Thunberg interviews leaders for documentary, Alberta Indigenous group says

Thunberg interviews leaders for documentary, Alberta Indigenous group says

FORT MCMURRAY, Alta. — Swedish climate activist Greta Thunberg continued her tour of Alberta’s oilsands region on Saturday, an Indigenous group says, conducting interviews that the group says will be part of an upcoming BBC documentary.

The Mikisew Cree First Nation says in a news release that Thunberg spent the day on the shores of Gregoire Lake near Fort McMurray with members of the First Nation, and that her interviews focused on environmental concerns over oilsands development and climate change.

Mikisew Chief Archie Waquan presented Thunberg with a blanket, stating in the news release that the First Nation was honoured to “join forces” with Thunberg as she leads the way in “protecting our planet from the climate crisis.”

Thunberg arrived in Fort McMurray on Friday night and met with Athabasca Chipewyan First Nation Chief Allan Adam, who said he told the 16-year-old to get Europeans to lobby oilsands investors for greener technology to extract Alberta energy.

Earlier Friday, Thunberg addressed thousand of people at a climate rally at the Alberta legislature in Edmonton.

Melody Lepine, who is the Mikisew Cree’s director of government and industry relations, says the First Nation agreed to participate in the BBC documentary some time ago, but only learned in the last few days that Thunberg would also be involved.

“That was pretty exciting,” Lepine said Sunday, speaking from Fort McMurray.

Thunberg has been making international headlines for criticizing world leaders who she accuses of letting down youth by doing too little to tackle climate change.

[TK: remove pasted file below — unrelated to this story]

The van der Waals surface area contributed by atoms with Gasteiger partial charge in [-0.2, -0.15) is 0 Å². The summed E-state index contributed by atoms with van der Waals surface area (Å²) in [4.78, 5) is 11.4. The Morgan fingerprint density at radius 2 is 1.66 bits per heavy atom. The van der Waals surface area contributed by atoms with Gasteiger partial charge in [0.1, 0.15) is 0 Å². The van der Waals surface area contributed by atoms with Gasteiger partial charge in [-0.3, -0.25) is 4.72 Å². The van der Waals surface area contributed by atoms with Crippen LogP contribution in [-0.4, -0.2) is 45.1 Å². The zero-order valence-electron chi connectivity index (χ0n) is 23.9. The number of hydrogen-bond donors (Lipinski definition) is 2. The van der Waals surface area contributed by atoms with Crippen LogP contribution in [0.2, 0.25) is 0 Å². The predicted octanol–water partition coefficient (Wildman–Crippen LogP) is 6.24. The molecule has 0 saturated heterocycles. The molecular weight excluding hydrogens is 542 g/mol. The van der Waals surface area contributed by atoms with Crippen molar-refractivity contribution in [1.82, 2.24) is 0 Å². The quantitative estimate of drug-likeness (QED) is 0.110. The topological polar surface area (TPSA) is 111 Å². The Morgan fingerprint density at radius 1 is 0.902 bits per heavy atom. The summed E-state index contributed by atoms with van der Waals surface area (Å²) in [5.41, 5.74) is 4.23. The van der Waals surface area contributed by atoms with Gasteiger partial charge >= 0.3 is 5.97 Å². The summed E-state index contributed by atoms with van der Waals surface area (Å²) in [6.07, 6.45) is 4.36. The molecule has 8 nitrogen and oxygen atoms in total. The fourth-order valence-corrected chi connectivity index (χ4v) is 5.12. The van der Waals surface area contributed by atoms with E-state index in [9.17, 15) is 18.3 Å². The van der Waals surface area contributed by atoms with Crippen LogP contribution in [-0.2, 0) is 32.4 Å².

Lepine said when she was interviewed by Thunberg, she told the activist about the importance of the boreal forest as well as the impacts her community might see from climate change.

But like Adam, Lepine said her community isn’t calling for an end to oilsands development.

“I sort of said this is home to many people and it’s not fair to just put a stop to development here without any plan in place. These projects have been here for over 30 years, and some of these projects are planning to be here for another 30, or 50 or 60 years,” Lepine said.

“And so there’s a lot of work to do in decommissioning and cleaning and reclamation, so we talked about maybe diversifiying the economy here for making sure any transition off fossil fuels is not going to hurt the economic engine of Canada here.”

In March, the Mikisew Cree applauded the announcement of a new 16-hundred-square kilometre wildland park that was created after three energy companies returned oilsands leases to the province and a fourth company agreed to sell back its leases.

The First Nation also noted in its news release an Indigenous energy company is part of what it says is Canada’s largest off-grid solar project.

“I shared some of the success stories like that, that it is possible to reach a balance in environmental protection and economic development and industrial development in the region,” Lepine said.

Thunberg posted pictures on Sunday of her meetings with the region’s Indigenous leaders on Twitter, saying she was “honoured” to meet with them while in Treaty 8 territory.

She has said she plans to keep touring the Americas through a UN climate conference in Chile in December.

This report by The Canadian Press was first published Oct. 20, 2019.

—By Rob Drinkwater in Edmonton

The Canadian Press

Thunberg oilsands

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